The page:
by Heather McCartney
Vanderbilt researchers have pioneered a single-cell technique for solid tumors that have been challenging to characterize because they contain many cell types connected in a matrix.
Mass cytometry detects proteins and signaling events in cells using antibodies tagged with metal reporters and a specialized mass spectrometer. Detecting 35 proteins and revealing signals in rare “1 in 10,000” cells has driven advances in blood cancers and immunology, where single cells are obtained from liquid biopsies.
To get solid tumor cells into the instrument, researchers needed to release the cells from the matrix and tailor sets of antibodies for diverse normal and abnormal cells. Through systematic testing of mechanical disaggregation and enzymatic digestion conditions, Jonathan Irish, Ph.D., and colleagues showed that living cells from solid tumors can be separated and identified by protein signatures. They are now applying this technique to study cells from brain, lung, and skin tumors.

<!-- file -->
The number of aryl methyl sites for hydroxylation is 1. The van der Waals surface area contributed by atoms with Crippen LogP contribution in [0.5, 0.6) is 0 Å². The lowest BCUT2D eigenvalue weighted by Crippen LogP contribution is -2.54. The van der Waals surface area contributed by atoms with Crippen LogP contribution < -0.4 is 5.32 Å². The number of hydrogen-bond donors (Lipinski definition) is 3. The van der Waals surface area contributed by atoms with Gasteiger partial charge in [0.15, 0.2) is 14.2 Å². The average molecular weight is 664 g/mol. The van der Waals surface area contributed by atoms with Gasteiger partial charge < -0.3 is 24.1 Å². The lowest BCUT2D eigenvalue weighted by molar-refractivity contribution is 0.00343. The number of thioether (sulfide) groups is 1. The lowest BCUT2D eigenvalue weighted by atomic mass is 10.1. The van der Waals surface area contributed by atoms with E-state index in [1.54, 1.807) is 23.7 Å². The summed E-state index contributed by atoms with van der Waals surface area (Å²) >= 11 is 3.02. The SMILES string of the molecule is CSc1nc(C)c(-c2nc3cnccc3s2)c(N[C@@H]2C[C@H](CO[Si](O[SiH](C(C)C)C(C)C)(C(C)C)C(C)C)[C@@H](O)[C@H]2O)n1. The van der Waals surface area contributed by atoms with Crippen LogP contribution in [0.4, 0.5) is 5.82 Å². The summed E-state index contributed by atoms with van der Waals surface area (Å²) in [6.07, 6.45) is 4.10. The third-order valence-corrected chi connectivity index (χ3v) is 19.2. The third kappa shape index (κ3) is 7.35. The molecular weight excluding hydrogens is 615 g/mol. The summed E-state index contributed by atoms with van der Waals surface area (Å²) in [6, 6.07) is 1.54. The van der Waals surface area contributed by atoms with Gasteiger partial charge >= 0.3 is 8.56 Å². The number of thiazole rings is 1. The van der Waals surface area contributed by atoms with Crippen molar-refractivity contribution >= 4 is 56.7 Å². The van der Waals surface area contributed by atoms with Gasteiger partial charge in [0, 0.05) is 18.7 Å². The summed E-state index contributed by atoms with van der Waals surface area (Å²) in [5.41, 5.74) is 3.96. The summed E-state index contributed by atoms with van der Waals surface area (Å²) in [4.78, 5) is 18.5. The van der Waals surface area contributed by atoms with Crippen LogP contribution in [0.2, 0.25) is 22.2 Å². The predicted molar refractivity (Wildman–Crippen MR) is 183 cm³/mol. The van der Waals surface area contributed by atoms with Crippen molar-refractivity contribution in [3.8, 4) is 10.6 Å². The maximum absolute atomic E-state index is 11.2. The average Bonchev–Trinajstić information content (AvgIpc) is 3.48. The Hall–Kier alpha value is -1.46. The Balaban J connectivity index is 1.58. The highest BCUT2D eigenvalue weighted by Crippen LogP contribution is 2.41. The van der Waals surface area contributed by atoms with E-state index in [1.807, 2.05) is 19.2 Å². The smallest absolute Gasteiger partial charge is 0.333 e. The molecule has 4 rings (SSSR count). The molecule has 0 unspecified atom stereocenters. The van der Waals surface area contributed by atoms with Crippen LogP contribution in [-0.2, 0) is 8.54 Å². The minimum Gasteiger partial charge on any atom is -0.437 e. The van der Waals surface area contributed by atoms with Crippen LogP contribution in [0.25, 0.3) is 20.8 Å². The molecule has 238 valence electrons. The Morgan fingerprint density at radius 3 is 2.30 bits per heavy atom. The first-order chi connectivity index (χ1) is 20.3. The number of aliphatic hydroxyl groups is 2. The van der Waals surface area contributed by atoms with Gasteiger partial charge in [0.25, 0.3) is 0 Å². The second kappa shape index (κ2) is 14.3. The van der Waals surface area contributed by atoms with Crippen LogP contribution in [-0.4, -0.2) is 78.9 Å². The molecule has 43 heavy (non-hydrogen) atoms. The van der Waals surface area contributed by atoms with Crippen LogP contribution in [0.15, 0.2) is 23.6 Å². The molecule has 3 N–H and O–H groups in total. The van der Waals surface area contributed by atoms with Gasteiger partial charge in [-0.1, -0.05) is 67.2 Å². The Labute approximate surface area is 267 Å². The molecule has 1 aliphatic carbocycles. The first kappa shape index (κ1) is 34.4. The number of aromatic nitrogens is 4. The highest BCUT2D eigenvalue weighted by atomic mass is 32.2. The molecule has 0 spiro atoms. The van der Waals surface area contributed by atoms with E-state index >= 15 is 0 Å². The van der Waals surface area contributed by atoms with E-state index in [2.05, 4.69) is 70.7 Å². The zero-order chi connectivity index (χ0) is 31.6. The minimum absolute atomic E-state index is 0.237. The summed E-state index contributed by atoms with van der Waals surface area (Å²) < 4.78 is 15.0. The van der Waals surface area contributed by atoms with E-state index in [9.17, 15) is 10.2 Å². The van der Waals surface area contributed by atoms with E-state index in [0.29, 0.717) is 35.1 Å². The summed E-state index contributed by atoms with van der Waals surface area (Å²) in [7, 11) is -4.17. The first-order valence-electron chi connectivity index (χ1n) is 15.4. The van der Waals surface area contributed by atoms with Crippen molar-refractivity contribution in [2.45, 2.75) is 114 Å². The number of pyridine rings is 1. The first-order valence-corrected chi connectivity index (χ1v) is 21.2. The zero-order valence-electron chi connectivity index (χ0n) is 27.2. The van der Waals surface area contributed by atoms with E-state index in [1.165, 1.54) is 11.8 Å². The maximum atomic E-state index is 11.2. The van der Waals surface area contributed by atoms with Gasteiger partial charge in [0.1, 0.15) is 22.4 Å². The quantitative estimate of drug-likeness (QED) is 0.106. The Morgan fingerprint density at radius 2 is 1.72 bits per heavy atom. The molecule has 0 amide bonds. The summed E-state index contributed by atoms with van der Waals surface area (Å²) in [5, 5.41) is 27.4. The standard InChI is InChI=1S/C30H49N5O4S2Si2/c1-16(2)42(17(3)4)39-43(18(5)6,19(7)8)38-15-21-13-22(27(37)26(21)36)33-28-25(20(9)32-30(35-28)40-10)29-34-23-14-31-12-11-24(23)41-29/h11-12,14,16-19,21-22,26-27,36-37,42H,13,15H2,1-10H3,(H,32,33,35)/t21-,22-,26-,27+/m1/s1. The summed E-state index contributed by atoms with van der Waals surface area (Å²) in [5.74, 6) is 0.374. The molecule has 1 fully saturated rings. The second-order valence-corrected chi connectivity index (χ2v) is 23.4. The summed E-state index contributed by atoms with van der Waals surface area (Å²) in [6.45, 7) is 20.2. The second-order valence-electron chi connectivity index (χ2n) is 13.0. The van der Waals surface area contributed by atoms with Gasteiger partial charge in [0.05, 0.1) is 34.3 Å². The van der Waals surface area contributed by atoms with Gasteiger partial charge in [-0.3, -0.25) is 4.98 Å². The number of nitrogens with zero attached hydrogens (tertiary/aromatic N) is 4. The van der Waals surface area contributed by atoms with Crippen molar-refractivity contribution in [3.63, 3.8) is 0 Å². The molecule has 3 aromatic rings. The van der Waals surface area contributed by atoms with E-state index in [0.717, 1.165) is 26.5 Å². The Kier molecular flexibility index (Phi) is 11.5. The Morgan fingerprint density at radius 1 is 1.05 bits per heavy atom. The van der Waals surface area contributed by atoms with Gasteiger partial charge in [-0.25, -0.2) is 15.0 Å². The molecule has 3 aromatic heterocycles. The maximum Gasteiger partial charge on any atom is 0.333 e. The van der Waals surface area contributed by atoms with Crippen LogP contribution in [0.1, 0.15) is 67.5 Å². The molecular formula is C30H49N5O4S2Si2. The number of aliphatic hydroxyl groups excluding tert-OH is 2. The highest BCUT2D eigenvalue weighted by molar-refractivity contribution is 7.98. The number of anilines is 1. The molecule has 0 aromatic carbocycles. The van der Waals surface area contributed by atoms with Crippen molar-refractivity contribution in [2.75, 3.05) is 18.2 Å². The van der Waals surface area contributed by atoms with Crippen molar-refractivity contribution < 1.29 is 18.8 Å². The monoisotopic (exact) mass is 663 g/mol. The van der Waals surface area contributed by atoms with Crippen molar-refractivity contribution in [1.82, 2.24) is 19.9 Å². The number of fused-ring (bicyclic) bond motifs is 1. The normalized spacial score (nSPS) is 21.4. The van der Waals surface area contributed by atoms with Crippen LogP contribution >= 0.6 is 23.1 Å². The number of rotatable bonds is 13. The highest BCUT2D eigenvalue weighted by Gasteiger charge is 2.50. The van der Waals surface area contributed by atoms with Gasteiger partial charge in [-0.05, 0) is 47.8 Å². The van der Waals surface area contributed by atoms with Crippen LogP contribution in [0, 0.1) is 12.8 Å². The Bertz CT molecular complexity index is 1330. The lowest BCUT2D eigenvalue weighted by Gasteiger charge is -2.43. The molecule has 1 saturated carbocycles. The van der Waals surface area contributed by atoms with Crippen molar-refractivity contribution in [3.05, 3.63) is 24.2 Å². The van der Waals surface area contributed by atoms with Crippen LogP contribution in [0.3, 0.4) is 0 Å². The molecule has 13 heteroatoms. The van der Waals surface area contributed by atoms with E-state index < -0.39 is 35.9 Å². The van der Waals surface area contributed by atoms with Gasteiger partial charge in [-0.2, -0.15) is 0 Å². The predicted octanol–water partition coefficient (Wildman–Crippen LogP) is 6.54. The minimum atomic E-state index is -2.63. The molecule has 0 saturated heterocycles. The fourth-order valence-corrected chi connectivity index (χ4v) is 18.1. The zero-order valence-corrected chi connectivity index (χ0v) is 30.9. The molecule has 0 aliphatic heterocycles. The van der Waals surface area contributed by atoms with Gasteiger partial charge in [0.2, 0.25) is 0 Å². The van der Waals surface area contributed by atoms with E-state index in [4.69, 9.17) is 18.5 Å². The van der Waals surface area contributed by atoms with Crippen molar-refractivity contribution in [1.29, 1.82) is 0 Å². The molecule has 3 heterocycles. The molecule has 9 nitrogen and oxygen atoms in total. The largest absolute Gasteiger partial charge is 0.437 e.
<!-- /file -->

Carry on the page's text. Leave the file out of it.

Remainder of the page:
Published in Cytometry Part B: Clinical Cytometry, this study details a valuable new tool for solid tumor and healthy tissue research.
This research was supported by grants from the National Institutes of Health (CA143231, GM062459, CA009592, CA199993, HD007502), Vanderbilt-Ingram Cancer Center, Vanderbilt International Scholars Program, Vanderbilt University and VICC Ambassadors.
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